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Why Men Think Women Are Fucking A Lot More Than They Actually Are

Because researchers like to have a good laugh, they polled gents and lasses in America and the U.K. to ask them how much they think people in their own country, aged 18 to 29, are getting laid. The results are unequivocal: Everyone thinks everyone else is bonin’ ‘round the clock like nymphomaniacs in a vat of Spanish fly. But there was, it’s worth noting, a curious discrepancy in the results based on gender: Everyone thinks American women in particular are total sluts.

Are they wrong? Read on!

The poll, conducted by global market research firm Ipsos, found that everyone assumes men 18 to 29 got laid about 14 times in the last four weeks, which amounts to every other day. They wish. In this country, men that age only get reliable poon four times a month, or 50 times a year, or one seventh of the Gregorian calendar. I want to joke insert sad trombone sound here, but given this sobering fact, insertion puns seem cruel.

Even more confounding is the news that men guessed that American women put out a whopping 23 times in the last four weeks, which the researchers calculate means that, by men’s perception, American women screw every day of the week. And then two to three times in one day when they’re really feeling randy, in spite of their vaginal particulars. (By this metric, I have to pretty much be fucking while I type this. Hey, maybe I am, but that doesn’t make it generally true for all women.) The reality is, of course, that women actually have sex as often as dudes — about five times in the last four weeks — but try telling men that.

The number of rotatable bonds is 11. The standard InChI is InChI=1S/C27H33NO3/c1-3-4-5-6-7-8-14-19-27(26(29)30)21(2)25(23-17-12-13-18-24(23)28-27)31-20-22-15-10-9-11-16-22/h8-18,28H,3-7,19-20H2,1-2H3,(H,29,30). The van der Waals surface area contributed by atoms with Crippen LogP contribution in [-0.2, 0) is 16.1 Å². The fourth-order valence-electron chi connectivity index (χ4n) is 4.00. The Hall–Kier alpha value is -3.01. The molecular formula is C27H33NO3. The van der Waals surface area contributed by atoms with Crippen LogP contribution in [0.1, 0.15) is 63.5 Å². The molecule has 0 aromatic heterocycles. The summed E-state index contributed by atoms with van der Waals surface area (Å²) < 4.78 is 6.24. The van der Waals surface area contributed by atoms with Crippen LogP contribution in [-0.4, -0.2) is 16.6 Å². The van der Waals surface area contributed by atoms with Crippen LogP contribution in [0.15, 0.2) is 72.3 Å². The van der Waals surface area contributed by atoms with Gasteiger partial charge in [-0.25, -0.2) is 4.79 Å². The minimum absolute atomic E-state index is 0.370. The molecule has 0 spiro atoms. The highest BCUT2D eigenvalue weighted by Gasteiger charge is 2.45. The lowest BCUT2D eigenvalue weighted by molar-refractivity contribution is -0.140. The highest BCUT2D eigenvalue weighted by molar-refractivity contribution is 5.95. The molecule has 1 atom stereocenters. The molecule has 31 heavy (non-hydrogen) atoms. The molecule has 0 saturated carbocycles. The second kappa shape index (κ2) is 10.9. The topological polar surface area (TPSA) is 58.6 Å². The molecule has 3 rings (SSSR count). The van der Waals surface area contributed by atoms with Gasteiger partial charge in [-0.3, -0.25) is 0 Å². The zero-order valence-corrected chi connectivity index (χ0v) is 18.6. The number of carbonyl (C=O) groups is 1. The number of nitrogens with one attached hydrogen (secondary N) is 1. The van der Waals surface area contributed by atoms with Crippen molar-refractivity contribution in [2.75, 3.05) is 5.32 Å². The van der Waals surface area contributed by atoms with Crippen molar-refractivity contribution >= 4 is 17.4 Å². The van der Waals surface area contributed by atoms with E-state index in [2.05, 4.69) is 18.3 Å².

What to make of all these embarrassingly inaccurate estimations?

To say that we are, as a species, obsessed with sex, would be the understatement of the full span of time. Men don’t do themselves any favors by making how much they get laid a defining feature of their masculinity. It’s hard enough to keep up with the Joneses; now we gotta fuck like them too?

Harder still when we inflate everyone else’s fuck frequency to some insanely impossible standard. Sadder still because it’s not even true, and by laboring under this incorrect assumption, we may very well go through life feeling inadequate when in fact we’re all fucking about the same.

As the Ipsos report makes clear, and as has everyone else since the dawn of time, it takes two to fuck, so the numbers should “roughly match.” Every hetero man fucking needs a hetero woman to fuck. Why are we getting this wrong, and why, especially, are men assuming all the women they want are off fucking other guys whose only defining characteristic is that they are not them?

Ipsos researcher Bobby Duffy has a good idea, who explains the results at The Independent: “Men’s massive errors are, therefore, likely to be due to a twisted mental image drawn from the representation of women in the media, entertainment, advertising and myriad other cultural cues, combined with men’s own fragile egos, thinking that women are having more sex than them.”

Duffy notes that the same men have no trouble correctly understanding other gendered disparities, such as the wage gap. Or that men and women might both suffer from excessive optimism when it comes to, say, glaring differences in political representation (they both think there are more female CEOs than there really are).